Idaho Senate Backs Off From Ending Coronavirus Emergency Declaration
Governor Brad Little’s pushback against state senators trying to kill his emergency declaration has succeeded – for now.
State senators shelved a resolution Wednesday morning that would’ve cancelled the state’s coronavirus emergency declaration.
Republicans had previously argued that by cancelling the emergency declaration, they could do away with protective measures currently in place to slow the spread of coronavirus.
Sen. Steve Vick (R-Dalton Gardens), one of the resolution's sponsors, conceded that social distancing rules would “probably” not have been affected by a repeal of the emergency declaration.
The governor’s office said Vick’s resolution would’ve jeopardized about $20 million in federal disaster relief funds.
Vick said he intends to revisit the issue because of concerns over federal aid money.
“The primary reason is because there’s a better way to accomplish the goals in this legislation,” Vick said.
The emergency declaration enables the state to collect federal disaster aid. That money has been used for the state’s vaccine rollout, veterans’ programs, and local school districts, among other things.
State limits on gatherings and local mask mandates are separate orders implemented by the governor, regional public health districts or municipal governments, independent of the emergency declaration.
Last week, Little blasted lawmakers who tried to repeal the declaration, calling it a “shameful” game used to score political points.
“We are in the final lap of the pandemic fight. The finish line is close. We are so close to returning to normal, but all of that success is threatened by the actions taking place in the legislature right now,” Little said.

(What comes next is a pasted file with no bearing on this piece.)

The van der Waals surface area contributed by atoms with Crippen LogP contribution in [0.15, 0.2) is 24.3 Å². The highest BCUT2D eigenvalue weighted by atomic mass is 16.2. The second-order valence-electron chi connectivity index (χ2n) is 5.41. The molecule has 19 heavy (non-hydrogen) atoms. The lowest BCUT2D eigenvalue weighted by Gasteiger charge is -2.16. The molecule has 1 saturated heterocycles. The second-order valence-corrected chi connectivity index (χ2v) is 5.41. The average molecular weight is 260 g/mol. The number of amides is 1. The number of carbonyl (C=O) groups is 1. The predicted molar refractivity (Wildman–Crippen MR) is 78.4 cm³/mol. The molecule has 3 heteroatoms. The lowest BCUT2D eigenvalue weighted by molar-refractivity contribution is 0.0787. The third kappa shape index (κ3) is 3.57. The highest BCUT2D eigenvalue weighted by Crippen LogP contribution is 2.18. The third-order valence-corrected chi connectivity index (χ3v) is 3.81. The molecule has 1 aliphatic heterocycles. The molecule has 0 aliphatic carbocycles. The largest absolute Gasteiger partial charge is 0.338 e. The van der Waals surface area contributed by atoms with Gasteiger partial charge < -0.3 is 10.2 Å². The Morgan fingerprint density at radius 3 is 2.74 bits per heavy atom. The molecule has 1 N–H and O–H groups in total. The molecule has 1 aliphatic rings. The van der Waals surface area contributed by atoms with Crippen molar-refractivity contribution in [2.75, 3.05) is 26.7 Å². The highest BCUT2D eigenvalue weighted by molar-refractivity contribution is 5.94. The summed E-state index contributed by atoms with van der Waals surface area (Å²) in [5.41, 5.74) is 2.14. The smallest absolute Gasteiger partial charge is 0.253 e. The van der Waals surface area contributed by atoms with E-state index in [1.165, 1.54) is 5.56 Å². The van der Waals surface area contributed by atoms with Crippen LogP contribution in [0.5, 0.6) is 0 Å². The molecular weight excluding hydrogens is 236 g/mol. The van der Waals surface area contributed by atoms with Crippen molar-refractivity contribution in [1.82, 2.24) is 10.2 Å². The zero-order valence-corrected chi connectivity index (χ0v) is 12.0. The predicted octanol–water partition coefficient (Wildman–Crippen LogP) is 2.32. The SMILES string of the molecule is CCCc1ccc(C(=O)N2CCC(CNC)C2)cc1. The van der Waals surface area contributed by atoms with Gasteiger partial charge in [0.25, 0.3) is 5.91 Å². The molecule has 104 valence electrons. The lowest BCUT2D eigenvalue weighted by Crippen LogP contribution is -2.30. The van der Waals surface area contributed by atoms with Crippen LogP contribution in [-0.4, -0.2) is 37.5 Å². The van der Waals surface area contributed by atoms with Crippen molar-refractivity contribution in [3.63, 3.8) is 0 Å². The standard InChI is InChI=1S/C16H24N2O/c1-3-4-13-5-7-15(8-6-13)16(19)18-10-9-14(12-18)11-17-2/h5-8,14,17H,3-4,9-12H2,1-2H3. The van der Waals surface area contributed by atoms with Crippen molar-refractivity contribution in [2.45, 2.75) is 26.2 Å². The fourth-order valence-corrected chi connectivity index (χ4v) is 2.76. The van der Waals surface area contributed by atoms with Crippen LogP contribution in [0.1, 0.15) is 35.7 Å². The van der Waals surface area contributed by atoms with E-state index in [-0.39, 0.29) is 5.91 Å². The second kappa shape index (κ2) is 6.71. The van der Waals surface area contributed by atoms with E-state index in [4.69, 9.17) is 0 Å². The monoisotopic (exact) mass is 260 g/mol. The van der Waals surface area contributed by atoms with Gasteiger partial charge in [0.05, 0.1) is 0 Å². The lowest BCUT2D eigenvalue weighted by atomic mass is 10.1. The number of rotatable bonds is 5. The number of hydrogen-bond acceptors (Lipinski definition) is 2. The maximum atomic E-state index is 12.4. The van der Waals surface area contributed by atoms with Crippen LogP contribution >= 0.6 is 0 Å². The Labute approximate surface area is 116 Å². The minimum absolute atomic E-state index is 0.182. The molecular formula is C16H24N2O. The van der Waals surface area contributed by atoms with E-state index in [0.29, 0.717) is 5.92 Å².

Former Idaho Speaker of the House Bruce Newcomb co-wrote an op-ed opposing the resolution with Congressman Mike Simpson, a former Idaho house speaker himself. The two Republicans said repealing the emergency declaration would “endanger” the lives of the state’s residents.
“The Idaho Legislature’s reckless and careless attempts to end the COVID-19 emergency declaration and weaken Idaho’s response in future emergencies puts this generation and future generations of Idahoans at risk,” they wrote.
As Senate Republicans regroup, Republicans in the House are trying to lift Little’s restrictions on social gatherings. This resolution passed on Monday by a vote of 55-15.
During debate on the House floor, Rep. Heather Scott (R-Blanchard) declared “the pandemic is over.” Others supporting the resolution said limiting their ability to gather with friends and family is unconstitutional.
Idaho has one of the highest national rates of COVID-19 infection; death rates per capita far outpace neighboring Oregon and Washington.
In order to take effect, the House resolution must also be passed by the Senate.
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